Apache CouchDB Remote Privilege Escalation (CVE-2022-24706)
Date Added to KEV Catalog: August 25, 2022
CISA Due Date for Remediation: September 15, 2022
Table of Contents
The Apache CouchDB Remote Privilege Escalation vulnerability is due to an open distribution port that also uses a default Erlang cookie, “monster”.
Apache CouchDB is an open-source NoSQL database implemented in Erlang. CouchDB can be run in Standalone or Cluster modes of operation. Cluster mode allows for a cluster of CouchDB installations to be replicated with each other via network connections, typically with servers. CouchDB in cluster mode uses port 5894 as its primary port and uses the erlang port mapping daemon (epmd) on port 4369 to find other nodes so that servers can communicate with each other. Applications are automatically assigned random ports to communicate with other nodes, often in the TCP port ranges 9100-9200.
CouchDb’s documentation on cluster setup lists this warning:
Alex Vandiver found this critical vulnerability in Apache CouchDB and Apache CouchDB outlines the privilege escalation vulnerability:
An attacker can access an improperly secured default installation without authenticating and gain admin privileges.
- CouchDB opens a random network port, bound to all available interfaces in anticipation of clustered operation and/or runtime introspection. A utility process called epmd advertises that random port to the network. epmd itself listens on a fixed port.
- CouchDB packaging previously chose a default cookie value for single-node as well as clustered installations. That cookie authenticates any communication between Erlang nodes.
Systems Affected and Detection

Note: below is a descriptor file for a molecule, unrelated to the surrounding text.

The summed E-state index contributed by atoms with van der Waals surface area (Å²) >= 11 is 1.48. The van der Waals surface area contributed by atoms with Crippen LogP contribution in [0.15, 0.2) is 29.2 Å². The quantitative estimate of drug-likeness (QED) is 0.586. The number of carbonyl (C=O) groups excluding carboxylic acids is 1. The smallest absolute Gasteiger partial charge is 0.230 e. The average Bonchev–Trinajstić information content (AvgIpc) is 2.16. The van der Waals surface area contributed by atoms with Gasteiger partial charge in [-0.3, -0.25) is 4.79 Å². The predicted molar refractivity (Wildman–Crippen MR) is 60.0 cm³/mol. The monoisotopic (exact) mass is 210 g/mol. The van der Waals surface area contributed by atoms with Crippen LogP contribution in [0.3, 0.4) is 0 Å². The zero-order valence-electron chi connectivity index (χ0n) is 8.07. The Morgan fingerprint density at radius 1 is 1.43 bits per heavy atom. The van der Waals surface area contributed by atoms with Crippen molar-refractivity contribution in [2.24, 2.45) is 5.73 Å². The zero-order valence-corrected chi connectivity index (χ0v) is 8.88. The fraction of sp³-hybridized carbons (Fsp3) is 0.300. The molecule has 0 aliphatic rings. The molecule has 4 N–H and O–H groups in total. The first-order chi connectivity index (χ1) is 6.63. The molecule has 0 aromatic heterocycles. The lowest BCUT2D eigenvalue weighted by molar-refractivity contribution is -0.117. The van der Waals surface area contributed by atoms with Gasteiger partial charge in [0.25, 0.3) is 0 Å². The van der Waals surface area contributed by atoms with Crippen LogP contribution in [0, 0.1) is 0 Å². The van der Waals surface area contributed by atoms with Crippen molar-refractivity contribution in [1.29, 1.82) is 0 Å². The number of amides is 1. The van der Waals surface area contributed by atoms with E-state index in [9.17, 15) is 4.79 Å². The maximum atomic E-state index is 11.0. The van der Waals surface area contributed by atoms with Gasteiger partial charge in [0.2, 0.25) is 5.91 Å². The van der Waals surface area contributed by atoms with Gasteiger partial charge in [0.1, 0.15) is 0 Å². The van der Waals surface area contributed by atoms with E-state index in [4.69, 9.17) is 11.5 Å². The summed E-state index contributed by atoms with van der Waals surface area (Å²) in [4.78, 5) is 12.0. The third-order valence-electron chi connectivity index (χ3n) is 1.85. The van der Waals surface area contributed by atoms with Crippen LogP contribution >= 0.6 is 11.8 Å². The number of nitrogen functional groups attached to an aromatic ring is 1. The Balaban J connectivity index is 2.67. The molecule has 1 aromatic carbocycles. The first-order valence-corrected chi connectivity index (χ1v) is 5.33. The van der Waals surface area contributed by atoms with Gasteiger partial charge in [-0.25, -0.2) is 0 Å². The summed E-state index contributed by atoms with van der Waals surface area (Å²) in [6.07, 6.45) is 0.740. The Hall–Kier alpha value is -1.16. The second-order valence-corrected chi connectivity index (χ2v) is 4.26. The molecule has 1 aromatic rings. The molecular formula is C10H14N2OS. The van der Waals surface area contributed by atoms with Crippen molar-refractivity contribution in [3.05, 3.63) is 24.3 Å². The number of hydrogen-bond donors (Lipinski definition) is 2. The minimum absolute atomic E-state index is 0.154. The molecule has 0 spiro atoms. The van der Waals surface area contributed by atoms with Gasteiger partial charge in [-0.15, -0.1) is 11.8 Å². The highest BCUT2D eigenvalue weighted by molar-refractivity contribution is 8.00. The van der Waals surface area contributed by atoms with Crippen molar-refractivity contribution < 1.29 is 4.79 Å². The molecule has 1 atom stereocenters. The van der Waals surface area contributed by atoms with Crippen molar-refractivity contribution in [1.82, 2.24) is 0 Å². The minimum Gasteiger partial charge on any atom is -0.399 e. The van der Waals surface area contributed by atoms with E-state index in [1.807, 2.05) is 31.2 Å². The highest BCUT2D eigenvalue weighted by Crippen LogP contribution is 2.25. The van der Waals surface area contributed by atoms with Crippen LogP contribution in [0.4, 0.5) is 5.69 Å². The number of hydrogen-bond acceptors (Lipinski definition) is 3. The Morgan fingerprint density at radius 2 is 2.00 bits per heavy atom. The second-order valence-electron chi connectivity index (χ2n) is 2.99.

Apache CouchDB versions 3.2.1 and below are affected. Tenable Nessus’s plugin Apache CouchDB < 3.2.2 Remote Privilege Escalation can be used to detect this vulnerability.
HackTricks shows that the Nmap script epmd-info can be used to check to see if the Erlang port mapper daemon (epmd) is accessible: nmap -sV -Pn -n -T4 -p 4369 –script epmd-info
HackTricks also notes that Shodan.io can be used to see the scope of vulnerable CouchDB servers: port:4369 product:”Erlang Port Mapper Daemon”
After detecting the couchdb service on port 5984, nmap can be used to see if the Erlang port mapper daemon is open on port 4369.
nmap -sV -Pn -n -T4 -p 4369 –script epmd-info
If the epmd port is open and the default cookie value of “monster” is set, attackers can use Konstantin Burov’s (Github @_sadshade) exploit on Github. (Always read through public exploits before running) Github’s Vulhub repository can also be used to set up a vulnerable environment and run the exploit:
The cookie is usually named “.erlang.cookie” and may be seen by running:
ps aux command with a grep search for –setcookie, couchdb, monster
If an attacker knows the cookie, Metasploit also has an exploit module, erlang_cookie_rce, that targets the erlang port mapper daemon.
Upgrading to CouchDB 3.2.2 or later fixes this vulnerability. Apache also recommends a firewall in front of all CouchDB installations, with only port 5984 exposed. Apache CouchDB explains that CouchDB 3.2.2 and onwards will not have default erlang cookie values of monster. Newer CouchDB versions also bind epmd and the CouchDB distribution port to 127.0.0.1 and/or ::1.